$$Finger\,print\,Score=100\times \frac{{F}_{obs}\cdot {F}_{lib}}{\parallel {F}_{obs}{\parallel }_{2}\parallel {F}_{lib}{\parallel }_{2}}$$
(5)

Application of the Fingerprint Score allows structural isomers to be distinguished which are differed by one double bond in combination of hydroxy versus keto functional groups.


Specificity Score

A list of signals supporting certain LPP identifications and identified by the Rank Score, Spectra Similarity Score, and Fingerprint Score is generated and compared with the list of LPP-unspecific signals provided by the Rank Score algorithm (e.g., signals matched to other FA or head group combinations). The Specificity Score indicates the confidence of particular LPP assignments in comparison to all other possibilities supported by unspecific signals. Considering that a dynamic range of summed signal intensities can be distributed across several orders of magnitudes, the signal to noise ratio function by decibels definition19 was used to calculate the Specificity Score (Equation 6).

$$Specificity\,Score={F}_{amplify}\times 20\times {\mathrm{log}}_{10}(\frac{{\sum }^{}intensity\,of\,signals\,support\,identified\,structure}{{\sum }^{}intensity\,of\,signals\,support\,other\,structures})$$
(6)

The amplification factor Famplify was introduced as a user definable factor to amplify the score of certain intensity ratios to 100. By default, this value is set to 10.4795, resulting in a Specificity Score of 100 when the ratio of structure-specific and unspecific signals is equal to 3. All Specificity Scores above 100 or below 0 are set to 100 and 0, respectively. In case no structure-unspecific signal is identified, the Specificity Score is set to 100.


Isotope Score

The Isotope Score is calculated using the previously reported algorithms20. The LPPtiger Isotope Score algorithm consists of two primary steps: the prediction of the isotope distribution by means of binomial and McLaurin expansion (Equation 7) and similarity score of the relative intensity distribution by calculating the similarity between experimental and theoretical isotope distributions.

For instance, the following [M + HCOO] adduct of PC(18:0/18:1[1xDB,1xKETO]) with an elemental composition of C45H85NO11P is as follows (phosphorus as a monoisotopic element is not considered in the equation).

$$\begin{array}{c}{({}^{12}C+{}^{13}C)}^{45}{({}^{1}H+{}^{2}H)}^{85}({}^{14}N+{}^{15}N){({}^{16}O+{}^{17}O+{}^{18}O)}^{11}\\ \quad =({}^{12}C_{45}{}^{1}H_{85}{}^{14}N{}^{16}O_{11}){(1+\frac{{}^{13}C}{{}^{12}C})}^{45}{(1+\frac{{}^{2}H}{{}^{1}H})}^{85}(1+\frac{{}^{15}N}{{}^{14}N}){(1+\frac{{}^{17}O}{{}^{16}O}+\frac{{}^{18}O}{{}^{16}O})}^{11}\end{array}$$
(7)

Afterwards, the Isotope Score is generated using Equation 8 based on the observed intensities of signals from [M+0] to [M+i], while IM and IM+i refer to their signal intensities, respectively.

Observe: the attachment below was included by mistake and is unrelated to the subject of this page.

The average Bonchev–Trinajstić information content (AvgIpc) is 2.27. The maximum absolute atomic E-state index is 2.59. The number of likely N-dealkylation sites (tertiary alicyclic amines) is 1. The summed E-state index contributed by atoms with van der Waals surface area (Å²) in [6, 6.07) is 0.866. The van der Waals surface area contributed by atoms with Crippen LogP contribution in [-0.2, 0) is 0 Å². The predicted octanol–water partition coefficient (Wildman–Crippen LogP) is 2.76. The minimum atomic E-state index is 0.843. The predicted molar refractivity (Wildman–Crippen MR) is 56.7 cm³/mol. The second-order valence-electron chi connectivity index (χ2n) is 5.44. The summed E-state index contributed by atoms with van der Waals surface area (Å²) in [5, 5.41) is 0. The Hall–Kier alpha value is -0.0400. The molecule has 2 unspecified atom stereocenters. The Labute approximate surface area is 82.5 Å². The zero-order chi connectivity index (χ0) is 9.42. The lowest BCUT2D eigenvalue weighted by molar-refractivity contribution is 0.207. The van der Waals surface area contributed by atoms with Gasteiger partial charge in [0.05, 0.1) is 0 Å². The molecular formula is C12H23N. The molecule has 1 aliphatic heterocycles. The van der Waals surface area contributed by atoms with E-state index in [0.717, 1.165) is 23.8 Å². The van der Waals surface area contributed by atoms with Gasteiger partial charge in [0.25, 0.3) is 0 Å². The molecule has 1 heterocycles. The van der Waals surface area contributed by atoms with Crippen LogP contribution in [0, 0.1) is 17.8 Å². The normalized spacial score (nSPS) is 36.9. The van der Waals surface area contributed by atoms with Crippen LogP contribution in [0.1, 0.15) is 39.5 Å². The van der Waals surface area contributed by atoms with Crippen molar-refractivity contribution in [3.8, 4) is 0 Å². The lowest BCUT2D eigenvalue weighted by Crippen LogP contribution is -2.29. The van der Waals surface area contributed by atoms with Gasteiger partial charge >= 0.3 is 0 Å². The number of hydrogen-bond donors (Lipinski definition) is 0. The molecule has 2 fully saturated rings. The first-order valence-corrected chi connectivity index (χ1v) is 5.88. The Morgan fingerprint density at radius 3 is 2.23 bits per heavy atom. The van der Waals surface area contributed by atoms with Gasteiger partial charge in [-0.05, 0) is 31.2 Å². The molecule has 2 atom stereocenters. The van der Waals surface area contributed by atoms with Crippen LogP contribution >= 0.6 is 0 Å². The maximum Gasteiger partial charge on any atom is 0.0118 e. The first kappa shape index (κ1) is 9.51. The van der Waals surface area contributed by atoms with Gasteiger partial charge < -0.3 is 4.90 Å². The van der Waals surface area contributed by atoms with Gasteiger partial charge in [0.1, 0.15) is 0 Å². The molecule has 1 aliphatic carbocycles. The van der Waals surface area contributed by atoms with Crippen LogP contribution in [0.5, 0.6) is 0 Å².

$$Isotope\,Score=100\times (1-{\sum }^{}|{r}_{obs.i}-{r}_{lib.i}|)with\,{r}_{i}=\frac{{I}_{M+i}}{{I}_{M}},1\le i\le 2$$
(8)

LPPtiger Score

When it is possible to calculate and overcome defined thresholds for all five scores provided above, the overall LPPtiger Score is assigned to the proposed LPP identification by averaging all five individual scores (Equation 9):

$$LPPtiger\,Score=\frac{(Rank\,S+Spec\,Sim\,S+FpS+Specif\,S+Isotope\,S)}{5}\,$$
(9)

The LPPtiger Score is used as the main representative value of the identification quality and reported in the HTML reports and six-panel assigned spectra images, while the individual scores can be accessed in the final results summary table.


Parallel and batch processing mode

The identification of LPPs from in silico-predicted libraries with five-criteria LPPtiger scores from large LC-MS/MS datasets demands a large source of computing power and could be a time consuming process. Thus, a native three-level parallel processing workflow was integrated into LPPtiger to accelerate the identification process (Supplementary Figure S4). The basic level of parallel processing (Lv1) is to run multiple files in parallel, which allows for a full CPU load, yet results in inefficient RAM usage.

The core level of parallel processing (Lv 2) distributes a task into multiple sub-processes within three phases of the identification process (Lv2.1 - precursor match, Lv2.2 - XIC extraction, and Lv 2.3- MS/MS assignment and scoring). Level 2 parallel processing is extremely intensive for both CPU and RAM load, but provides the most significant acceleration of the entire process.

Level 3 (Lv3) parallel processing utilizes vectorized functions to accelerate the calculation of precursor selection windows, mass tolerance, and mass accuracies. Moreover, the vectorized functions can take advantage of multicore CPUs. Optimization of GPU-based parallel processing is currently under development.